Lacking direct leverage, Indonesia will likely have to rely on public condemnation and cooperation with the global Muslim community to draw attention to Israeli actions. But with ceasefire hopes receding, the crisis looks set to erode Jakarta’s aid footprint in Gaza.
Indonesia does maintain contact with Hamas which it does not designate as a terrorist entity unlike countries such as the U.S. and Israel. But leverage is still restricted, making for limited Indonesian influence over events on the ground.
As a staunch supporter of Palestinian statehood, however, Indonesia will remain vocal during a crisis that strikes at the heart of its aid efforts. With long-running projects like Indonesian Hospital under fire, Jakarta’s humanitarian response faces severe disruption.
The View From Gaza – Infrastructure in Tatters
The latest escalation in violence could not have come at a worse time for Gaza’s healthcare sector. Still struggling to cope with the fallout from wars in 2008, 2012 and 2014, hospitals were already on the brink of collapse. With most ambulances and medical equipment obsolete, any hit to infrastructure is a major setback.
What distinguishes the current round of fighting is the precision targeting of hospitals and clinics. Previous offensives resulted in sporadic hits as collateral damage during broader bombing campaigns. The Orthodox Church’s Ahli hospital, for example, came under fire during 2008’s Operation Cast Lead.
But the widescale and deliberate targeting of hospitals marks a departure this time around. Facilities ranging from the European Hospital to the Middle East Hospital have been evacuated or severely damaged. The fate of Indonesian Hospital is just the latest incident in an emerging pattern.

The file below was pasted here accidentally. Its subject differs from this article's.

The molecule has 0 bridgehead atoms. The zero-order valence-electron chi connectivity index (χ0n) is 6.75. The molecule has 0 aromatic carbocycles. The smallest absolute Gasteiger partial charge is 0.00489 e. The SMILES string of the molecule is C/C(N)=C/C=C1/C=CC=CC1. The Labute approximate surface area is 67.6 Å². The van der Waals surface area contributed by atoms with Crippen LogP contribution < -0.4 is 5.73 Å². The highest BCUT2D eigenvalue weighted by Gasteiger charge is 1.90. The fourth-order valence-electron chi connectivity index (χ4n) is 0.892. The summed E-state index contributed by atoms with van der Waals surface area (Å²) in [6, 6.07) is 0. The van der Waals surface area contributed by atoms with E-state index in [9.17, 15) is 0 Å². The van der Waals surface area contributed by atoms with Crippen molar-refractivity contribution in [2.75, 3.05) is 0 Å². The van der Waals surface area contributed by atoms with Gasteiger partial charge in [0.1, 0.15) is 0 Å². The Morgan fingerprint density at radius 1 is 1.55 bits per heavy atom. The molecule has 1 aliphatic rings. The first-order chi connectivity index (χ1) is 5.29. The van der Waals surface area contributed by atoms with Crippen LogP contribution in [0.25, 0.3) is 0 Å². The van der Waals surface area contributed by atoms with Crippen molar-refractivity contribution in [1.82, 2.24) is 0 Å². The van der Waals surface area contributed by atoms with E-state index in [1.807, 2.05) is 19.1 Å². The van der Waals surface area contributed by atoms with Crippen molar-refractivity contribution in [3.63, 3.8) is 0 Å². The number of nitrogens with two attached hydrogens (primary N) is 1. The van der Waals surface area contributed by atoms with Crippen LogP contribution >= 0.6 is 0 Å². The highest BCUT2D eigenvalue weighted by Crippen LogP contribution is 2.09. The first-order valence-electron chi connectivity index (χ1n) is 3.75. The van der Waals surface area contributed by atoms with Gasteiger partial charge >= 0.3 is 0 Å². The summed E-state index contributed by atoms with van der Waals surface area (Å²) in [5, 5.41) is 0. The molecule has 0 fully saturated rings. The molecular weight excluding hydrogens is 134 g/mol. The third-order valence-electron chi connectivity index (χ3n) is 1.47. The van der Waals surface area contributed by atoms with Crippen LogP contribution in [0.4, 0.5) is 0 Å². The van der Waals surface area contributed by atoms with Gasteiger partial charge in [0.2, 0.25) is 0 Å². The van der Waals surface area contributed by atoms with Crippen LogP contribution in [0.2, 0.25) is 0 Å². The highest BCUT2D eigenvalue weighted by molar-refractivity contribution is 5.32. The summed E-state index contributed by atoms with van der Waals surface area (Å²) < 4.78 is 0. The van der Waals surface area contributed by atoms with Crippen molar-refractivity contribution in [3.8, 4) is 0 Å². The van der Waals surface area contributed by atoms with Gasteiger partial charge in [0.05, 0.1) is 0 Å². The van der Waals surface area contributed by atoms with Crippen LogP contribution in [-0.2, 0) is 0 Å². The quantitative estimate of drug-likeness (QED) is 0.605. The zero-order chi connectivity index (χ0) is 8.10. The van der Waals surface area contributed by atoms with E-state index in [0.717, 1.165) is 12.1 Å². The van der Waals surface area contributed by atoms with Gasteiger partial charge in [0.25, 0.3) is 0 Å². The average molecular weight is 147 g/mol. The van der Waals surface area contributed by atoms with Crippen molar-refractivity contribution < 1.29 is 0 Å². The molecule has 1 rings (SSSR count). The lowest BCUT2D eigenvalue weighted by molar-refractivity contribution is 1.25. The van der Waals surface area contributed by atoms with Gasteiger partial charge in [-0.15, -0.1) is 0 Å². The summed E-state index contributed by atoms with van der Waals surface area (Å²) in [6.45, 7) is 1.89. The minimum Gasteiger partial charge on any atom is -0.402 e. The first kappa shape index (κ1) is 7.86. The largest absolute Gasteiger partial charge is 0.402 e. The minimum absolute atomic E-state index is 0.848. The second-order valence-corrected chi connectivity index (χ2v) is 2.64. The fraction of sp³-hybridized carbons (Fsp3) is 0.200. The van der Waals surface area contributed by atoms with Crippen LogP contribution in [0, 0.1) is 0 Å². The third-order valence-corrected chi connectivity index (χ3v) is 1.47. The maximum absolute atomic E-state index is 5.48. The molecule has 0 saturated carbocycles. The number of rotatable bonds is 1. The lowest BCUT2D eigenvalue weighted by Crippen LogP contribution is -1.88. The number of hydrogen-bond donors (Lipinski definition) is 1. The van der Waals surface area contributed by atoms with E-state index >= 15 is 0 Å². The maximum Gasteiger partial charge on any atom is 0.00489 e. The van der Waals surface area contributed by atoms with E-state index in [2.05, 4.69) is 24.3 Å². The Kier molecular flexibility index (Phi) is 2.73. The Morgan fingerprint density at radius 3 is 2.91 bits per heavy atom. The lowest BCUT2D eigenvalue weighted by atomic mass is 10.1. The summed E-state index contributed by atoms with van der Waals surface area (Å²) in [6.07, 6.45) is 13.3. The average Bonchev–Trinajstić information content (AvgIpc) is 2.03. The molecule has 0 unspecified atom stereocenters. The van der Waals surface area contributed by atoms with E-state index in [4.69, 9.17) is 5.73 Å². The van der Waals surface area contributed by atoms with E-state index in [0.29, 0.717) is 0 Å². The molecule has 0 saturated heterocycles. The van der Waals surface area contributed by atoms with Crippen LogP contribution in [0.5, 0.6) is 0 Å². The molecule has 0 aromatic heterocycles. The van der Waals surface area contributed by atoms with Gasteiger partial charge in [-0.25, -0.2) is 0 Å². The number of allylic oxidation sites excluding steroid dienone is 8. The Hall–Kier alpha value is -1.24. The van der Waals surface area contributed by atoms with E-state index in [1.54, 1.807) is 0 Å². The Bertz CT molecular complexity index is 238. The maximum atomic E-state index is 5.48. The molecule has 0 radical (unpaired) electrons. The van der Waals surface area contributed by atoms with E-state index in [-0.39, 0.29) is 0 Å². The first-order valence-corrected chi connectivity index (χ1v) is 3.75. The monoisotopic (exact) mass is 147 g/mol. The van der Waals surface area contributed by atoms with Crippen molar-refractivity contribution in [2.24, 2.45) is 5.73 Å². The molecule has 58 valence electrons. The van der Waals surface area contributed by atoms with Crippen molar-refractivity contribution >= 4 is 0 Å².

Gaza’s Health Ministry is warning of a total systemic collapse as medical crews struggle to handle thousands of casualties amidst crippled infrastructure. More than a week into the crisis, almost no hospital has escaped unscathed as the deadliest fighting since 2014 rages on.
With the enclave’s solo cancer clinic completely shut down, even basic diagnostics and treatment have ground to a halt. Dialysis, MRI scans and other critical care are totally inaccessible to Gazan patients, even if a ceasefire comes into effect.
Rebuilding shattered infrastructure will take months if not years during which time Gaza faces acute shortages of beds and even medical supplies. Stopgap clinics set up in schools and shelters cannot provide more than rudimentary first aid.
For the ruling Hamas administration, the latest Israeli offensive has cemented perceptions that Tel Aviv is set on debilitating all spheres of Gazan society. Without an end to the 14-year blockade, public health infrastructure will remain stuck in a cycle of repeated destruction.
Gaza’s medical sector had already been brought to its knees by a lack of equipment, chronic power shortages and inadequate supplies of medicines. The current targeting of hospitals could signal the final tipping point toward systemic collapse.
The crisis unfolding at Gaza’s Indonesian Hospital encapsulates the tragedy and complexity of the Israeli-Palestinian conflict. Questions of terrorism, occupation, proportionality and morality have no simple answers.
But the price of this perpetual cycle of violence is being disproportionately borne by Gaza’s civilian population. Infrastructure built up painstakingly through foreign aid is being rapidly destroyed.
Hospitals and schools should constitute protected zones even amid armed conflict. This is a principle enshrined in the Geneva Conventions. Instead Gaza’s healthcare system finds itself repeatedly caught up in the crossfire of ferocious urban warfare.
The damage to hospitals risks leaving lasting scars measured in shortened lifespans and lost livelihoods long after any ceasefire. Rebuilding Gaza’s shattered infrastructure requires enormous funding that may not be forthcoming.
For Indonesian Hospital, the current crisis also highlights the limits of Jakarta’s diplomacy on the Palestinian issue. Lacking ties and leverage with Israel, aid and infrastructure funded by Indonesian donors remains hostage to the ebbs and flows of the conflict.
But beyond state donors, it is Gaza’s civilians who ultimately pay the steepest price from the recurring bloodshed. The starting point to any lasting solution must be affirming the basic principle of humanitarian sanctity when it comes to hospitals, schools and places of worship.